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Norwood–205th Street station

From Wikipedia, the free encyclopedia

 Norwood–205 Street
 "D" train
MTA NYC logo.svg New York City Subway station (rapid transit)
205 street Station.jpg
An R68 "D" train train entering the station from the relay tracks.
Station statistics
AddressEast 205th Street & Bainbridge Avenue
Bronx, NY 10467
BoroughThe Bronx
Coordinates40°52′30″N 73°52′46″W / 40.874908°N 73.879452°W / 40.874908; -73.879452
DivisionB (IND)
LineIND Concourse Line
Services      D all times (all times)
Transit connectionsBus transport NYCT Bus: Bx10, Bx16, Bx28, Bx30, Bx34, Bx38
Platforms1 island platform
Other information
OpenedJuly 1, 1933; 86 years ago (July 1, 1933)
Station code210[1]
Wireless service
Wi-Fi and cellular service is provided at this station
Former/other names205th Street
Passengers (2018)2,611,874[3]Decrease 4.1%
Rank180 out of 424
Station succession
Next east(Terminal): D all times
Next westBedford Park Boulevard: D all times

Norwood–205th Street (formerly 205th Street) is the northern terminal station on the IND Concourse Line of the New York City Subway. Located at the intersection of 205th Street and Bainbridge Avenue in Norwood, Bronx, it is served by D trains at all times.

This station was constructed as part of the Independent Subway System, and opened in 1933, along with the rest of the Concourse Line.

YouTube Encyclopedic

  • 1/5
    139 824
    18 064
    3 387
    2 763
  • ✪ Westinghouse R68 (D) Train: Coney Island To Norwood-205th Street Full Ride (Via Local)
  • ✪ Westinghouse R68 (D) Train: Coney Island To Norwood-205th Street Full Ride (Via Local) V2
  • ✪ On board R68 2634 on the (D) train from Norwood 205th Street to 145th Street
  • ✪ Westinghouse R68 (D) Train Ride: 2nd Avenue To Norwood-205th Street
  • ✪ Daniel's Norwood-205th Street Bound Westinghouse R68 D Train Local Ride




Track layout
End of tail tracks

The station was built as part of the sixth and seventh sections of the IND Concourse Line beginning in the late 1920s.[4][5] The station was built underneath preexisting private property for most of its length, passing directly under East 205th Street at its eastern end.[6] The station opened on July 1, 1933, along with the rest of the Concourse subway.[7][8] On July 1, 1937, an escalator was opened in the station, the first of its kind in the Bronx.[9][10]

In the early 1950s, a portion of the vacant land above the east end of the station was relinquished by the New York City Board of Transportation (BOT) in order to construct the New York Public Library's Mosholu Branch. The site, which had been purchased by the BOT in the 1930s for the construction of the station, had first been earmarked for a library in 1945.[11][12][13][14] The library was opened on August 6, 1954.[15][16] That year, the remainder of the land, now controlled by the New York City Transit Authority, was transferred to the New York City Department of Parks and Recreation in order to construct Whalen Playground.[11][17]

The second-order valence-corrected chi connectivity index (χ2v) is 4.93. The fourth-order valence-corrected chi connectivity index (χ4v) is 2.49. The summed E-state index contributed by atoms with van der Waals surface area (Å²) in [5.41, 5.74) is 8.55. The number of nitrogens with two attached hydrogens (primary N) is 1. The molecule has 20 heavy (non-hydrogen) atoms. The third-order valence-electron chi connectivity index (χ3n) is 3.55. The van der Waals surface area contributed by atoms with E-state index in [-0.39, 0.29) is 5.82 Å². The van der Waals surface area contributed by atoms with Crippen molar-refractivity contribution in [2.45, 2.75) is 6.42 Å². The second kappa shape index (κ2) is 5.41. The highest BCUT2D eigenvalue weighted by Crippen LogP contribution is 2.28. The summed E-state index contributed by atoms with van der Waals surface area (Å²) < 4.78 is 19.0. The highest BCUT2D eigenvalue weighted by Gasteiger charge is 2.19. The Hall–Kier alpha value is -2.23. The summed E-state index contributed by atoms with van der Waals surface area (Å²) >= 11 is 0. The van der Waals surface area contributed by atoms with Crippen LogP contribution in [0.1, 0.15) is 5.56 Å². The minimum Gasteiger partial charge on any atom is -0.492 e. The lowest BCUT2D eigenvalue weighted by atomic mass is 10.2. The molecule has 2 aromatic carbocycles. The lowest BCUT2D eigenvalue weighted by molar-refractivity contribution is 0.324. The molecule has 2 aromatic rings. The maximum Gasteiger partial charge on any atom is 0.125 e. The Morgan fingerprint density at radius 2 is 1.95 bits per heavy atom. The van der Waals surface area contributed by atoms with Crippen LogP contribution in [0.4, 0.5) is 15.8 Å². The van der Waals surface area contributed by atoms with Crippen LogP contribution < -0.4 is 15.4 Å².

On August 23, 1954, a D train relaying east of the station overshot the bumper blocks at the end of the track, crashing into the wall at the end of the line.[18][19] The train motorman was trapped in the tunnel for seven hours, and when he was freed, his left foot had to be amputated.[18][19]

Station layout

G Street Level Exit/Entrance
M Mezzanine Fare control, station agent, MetroCard vending machines
Southbound "D" train toward Coney Island–Stillwell Avenue (boarding passengers only) (Bedford Park Boulevard)
Island platform, doors will open on the left
Northbound "D" train termination track →
The escalator to the western fare control area at Bainbridge Avenue
The escalator to the western fare control area at Bainbridge Avenue

This underground station has two tracks and one island platform.[20] Both track walls have a lime green trim line with a medium Kelly green border.[21] Small "205" signs are placed below them at regular intervals. The platform has a row of concrete-clad I-beam columns on both sides; these are painted medium Hunter green.[22] There is clear evidence of water damage and mold due to poor drainage in numerous areas along the platform ceiling, the wall tiles, and to a number of the support columns.[23][24][25][26][27][28] The station is also notorious for having piles of trash bags on the platform and at entrances, as well as for large amounts of litter on the tracks due to an absence of trash cans.[24][25][28][29] 205th Street station was declared one of the five worst in the system in terms of maintenance and appearance by the New York City Transit Riders Council in 2005,[23][25][26][30] problems which have persisted into the 2010s.[27][28][29][31]